Once abandoned and now a natural wonder, Glow Worm Tunnel is home to millions of little critters that simulate the night sky.
The Glowworm Tunnel is a disused railway tunnel between Lithgow, New South Wales and Newnes, New South Wales, Australia. It is notable for its resident glow-worms, the bioluminescent larvae of Arachnocampa richardsae, a type of fungus gnat.
Park here: www.w3w.co/donned.remind.unrelated
- Time: 2 hours return
- Kid-safe: Yes, with supervision
- Dogs on-leash: No
- Steps: Mainly flat except for one short section
- Accessible: No
- Heights: No high cliff areas
- Access: The road in is dirt and can be a bit rough. So take your time. Conditions can change with weather.
- Must do rating out of 10: 11
The Glow Worm Tunnel is one of two now abandoned tunnels on this railway. This tunnel curves through almost 180 degrees and consequently it is very dark. In normal weather, a small creek flows through it. These conditions are ideal for certain “glow worms” which inhabit the walls and roof of the tunnel. While glow worms occur in other dark, damp places in the Blue Mountains, the Glow Worm Tunnel is probably the best place for the visitor to see them.
The glow worms are, however, very sensitive to habitat disturbance, in particular: noise, lights, touching and smoke fumes. Wear good walking shoes and take a torch for the tunnel.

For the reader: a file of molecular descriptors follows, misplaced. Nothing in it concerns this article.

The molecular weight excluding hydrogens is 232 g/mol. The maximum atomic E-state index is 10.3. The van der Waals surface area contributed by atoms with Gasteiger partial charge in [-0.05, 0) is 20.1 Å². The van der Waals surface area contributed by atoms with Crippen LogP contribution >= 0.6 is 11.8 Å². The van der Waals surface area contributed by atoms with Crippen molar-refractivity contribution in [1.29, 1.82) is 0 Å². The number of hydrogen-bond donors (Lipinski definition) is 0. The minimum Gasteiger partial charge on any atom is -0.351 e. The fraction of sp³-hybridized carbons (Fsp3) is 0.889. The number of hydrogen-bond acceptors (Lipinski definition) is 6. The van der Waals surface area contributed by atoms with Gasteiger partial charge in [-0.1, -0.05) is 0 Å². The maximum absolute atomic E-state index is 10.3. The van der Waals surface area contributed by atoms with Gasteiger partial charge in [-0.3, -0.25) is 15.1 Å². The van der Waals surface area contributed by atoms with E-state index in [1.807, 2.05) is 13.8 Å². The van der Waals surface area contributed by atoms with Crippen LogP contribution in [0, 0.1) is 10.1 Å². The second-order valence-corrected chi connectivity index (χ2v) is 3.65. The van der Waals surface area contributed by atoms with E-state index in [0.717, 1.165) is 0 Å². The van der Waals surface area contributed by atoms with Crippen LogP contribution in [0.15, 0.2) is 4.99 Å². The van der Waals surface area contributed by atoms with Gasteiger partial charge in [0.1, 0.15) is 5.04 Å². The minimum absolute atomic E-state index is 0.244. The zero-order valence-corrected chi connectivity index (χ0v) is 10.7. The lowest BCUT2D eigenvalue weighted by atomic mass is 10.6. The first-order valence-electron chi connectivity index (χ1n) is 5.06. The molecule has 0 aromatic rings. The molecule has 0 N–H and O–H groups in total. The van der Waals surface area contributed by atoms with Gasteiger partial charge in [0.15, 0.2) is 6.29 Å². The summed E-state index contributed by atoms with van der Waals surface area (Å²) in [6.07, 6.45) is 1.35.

IMPORTANT: While you need a light, we found that the touch in our iPhones was better than the handheld torches we carried. You’ll also need good footwear and the tunnel floor is slippery, wet and uneven.
Description and history
The 400 metres (20 chains) tunnel was bored through the sandstone in 1907 as part of the Newnes railway line that served the Newnes oil shale mines that operated during the early 20th century. The railway was closed in 1932 and the rails were pulled out of the tunnel.
The tunnel is now contained within the Wollemi National Park and is a popular attraction for bushwalkers and tourists. Outside the tunnel, the area features spectacular gorges, caves and scenery. The site is maintained by the National Parks and Wildlife Service. On the south side of the tunnel, a large gap in the road prevents vehicular access. According to some sources, this gap was created deliberately to keep cars out of the tunnel, because the exhaust fumes would have killed the glow-worms. On the north side of the tunnel, a track leads to Newnes.
#AskRozBlueMountains #VisitBlueMountains #VisitLithgow #VisitOberon #AskRozAU #AskRozBlueMountains #AskRoz www.askroz.com.au